Home Cooking

Baking Bread

Calling all fellow would-be boulangers: painless, one-pot "Pain Pepin"


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Home Cooking Baking Bread

Calling all fellow would-be boulangers: painless, one-pot "Pain Pepin"

greygarious | | Jan 20, 2009 06:22 AM

We always hear that baking is a strict science, which makes yeast baking a scary prospect for many otherwise capable cooks. A year ago I bought a larger dutch oven solely because I wanted to try Cooks Illustrated's version of the NYTimes/Lahey/Bittman no-knead bread, which came out spectacularly well. I then made a rye version, which was not as lovely because I should have added Vital Wheat Gluten. I bought the Artisan Bread in 5 Minutes a Day book but have yet to bake from it, largely because my fridge is always too full to fit the big container of dough!

Enter Jacques Pepin, whose mastery of cooking technique is unsurpassed. His take on easy yeast bread is the best yet - and takes maybe 2 minutes active work time. The flour, salt, water, yeast, and tepid water are stirred together in a 3-4 quart nonstick pot till combined - this takes just seconds. Put the lid on and let sit until doubled, about 90 minutes.
Stir for a couple of seconds to deflate, replace lid and either leave it till doubled or refrigerate overnight for a slower rise. Remove lid and bake at 425-450 for 40 minutes, then dump out the loaf and invert onto a cooling rack. I am unable to resist tweaking a recipe even if it's something with which I have no prior experience. So for my first attempt instead of 4 c white flour I used 1 unbleached white, 2 white whole wheat, 1 dark rye + 2 T vital wheat gluten. I kept the 1 t yeast and 2 t salt, added 1 T honey, and misread the recipe so instead of 2.5 cups water I had 1.5, which soaked in instantly so I added a half cup. The yeast was from a packet opened a year ago, and of course I didn't use the right amount of water - plus it's cold in the house, even near the heater. So no wonder that it took 7 hours from start to when the dough was ready for the oven! Recalling the CI recipe, I left the lid on for the first 20 min. The nonstick pot is old and doesn't really live up to its claims - between that and being shy a half cup of water, it's no surprise that some prying was needed to get the bread out. STILL -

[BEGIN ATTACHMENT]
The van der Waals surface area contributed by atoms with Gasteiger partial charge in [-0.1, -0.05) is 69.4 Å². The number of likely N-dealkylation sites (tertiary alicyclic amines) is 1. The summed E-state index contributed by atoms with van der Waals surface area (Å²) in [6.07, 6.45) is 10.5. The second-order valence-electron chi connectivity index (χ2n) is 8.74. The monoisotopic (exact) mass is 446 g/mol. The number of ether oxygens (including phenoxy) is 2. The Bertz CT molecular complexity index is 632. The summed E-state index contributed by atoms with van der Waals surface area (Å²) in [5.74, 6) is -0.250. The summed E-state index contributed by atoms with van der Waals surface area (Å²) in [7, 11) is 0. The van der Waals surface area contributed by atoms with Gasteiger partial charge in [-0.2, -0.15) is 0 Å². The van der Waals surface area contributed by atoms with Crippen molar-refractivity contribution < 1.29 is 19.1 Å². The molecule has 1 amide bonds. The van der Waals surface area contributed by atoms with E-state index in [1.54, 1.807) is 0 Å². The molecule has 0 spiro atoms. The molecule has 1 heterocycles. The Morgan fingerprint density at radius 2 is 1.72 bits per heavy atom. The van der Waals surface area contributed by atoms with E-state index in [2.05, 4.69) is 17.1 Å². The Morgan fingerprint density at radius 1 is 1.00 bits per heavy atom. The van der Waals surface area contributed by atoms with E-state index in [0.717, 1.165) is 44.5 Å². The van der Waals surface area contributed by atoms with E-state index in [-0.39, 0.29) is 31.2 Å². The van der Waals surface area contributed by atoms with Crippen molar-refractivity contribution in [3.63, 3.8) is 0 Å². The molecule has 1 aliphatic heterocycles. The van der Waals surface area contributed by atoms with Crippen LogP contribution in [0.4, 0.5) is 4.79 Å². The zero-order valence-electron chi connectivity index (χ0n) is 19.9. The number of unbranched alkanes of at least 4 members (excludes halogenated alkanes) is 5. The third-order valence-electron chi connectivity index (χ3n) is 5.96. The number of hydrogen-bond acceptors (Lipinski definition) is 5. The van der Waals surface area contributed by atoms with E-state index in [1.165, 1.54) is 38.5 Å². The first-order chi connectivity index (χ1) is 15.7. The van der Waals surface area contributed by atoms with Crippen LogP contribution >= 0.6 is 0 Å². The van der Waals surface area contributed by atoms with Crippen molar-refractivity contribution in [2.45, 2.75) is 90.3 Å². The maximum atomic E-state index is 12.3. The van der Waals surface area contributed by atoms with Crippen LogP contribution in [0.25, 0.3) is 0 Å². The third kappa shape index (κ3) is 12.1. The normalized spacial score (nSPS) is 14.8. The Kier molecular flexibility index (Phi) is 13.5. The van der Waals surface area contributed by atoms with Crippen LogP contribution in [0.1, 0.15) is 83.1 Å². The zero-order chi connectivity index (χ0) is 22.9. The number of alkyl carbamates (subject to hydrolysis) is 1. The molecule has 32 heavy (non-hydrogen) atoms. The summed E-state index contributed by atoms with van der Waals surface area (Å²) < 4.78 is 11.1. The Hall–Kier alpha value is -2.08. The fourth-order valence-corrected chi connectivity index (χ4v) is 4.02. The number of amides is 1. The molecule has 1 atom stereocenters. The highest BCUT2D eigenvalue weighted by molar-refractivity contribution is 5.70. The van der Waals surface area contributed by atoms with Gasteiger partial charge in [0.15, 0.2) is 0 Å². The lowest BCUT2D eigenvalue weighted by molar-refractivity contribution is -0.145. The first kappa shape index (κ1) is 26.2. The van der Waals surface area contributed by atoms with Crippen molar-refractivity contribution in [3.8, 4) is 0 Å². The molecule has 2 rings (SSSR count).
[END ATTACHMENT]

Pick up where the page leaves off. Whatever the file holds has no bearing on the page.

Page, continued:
success! Good crust and flavor. Yesterday, I sprayed the pot with Pam. I used 2.5 c of apple cider, 1.5 t yeast, 2 c unbleached flour, 1 c white whole wheat, 1/2 c old-fashioned oats, and 1/2 c steel-cut oats - the rest of the ingredients were the same as my first attempt. This time it rose faster and higher (4 hours from start to placing in oven) and plopped out of the pot without coaxing. This one came out even better. These breads do not have as impressive crusts as the dutch oven bread, but have fewer steps and don't require a 500 degree oven. Summer is not the time for a lot of hot-oven experimentation - maybe by then I'll be competently kneading and shaping elaborate loaves!

The obvious lesson is that as in other sciences, baking has room for, and forgives, quite a bit of innovation and error.

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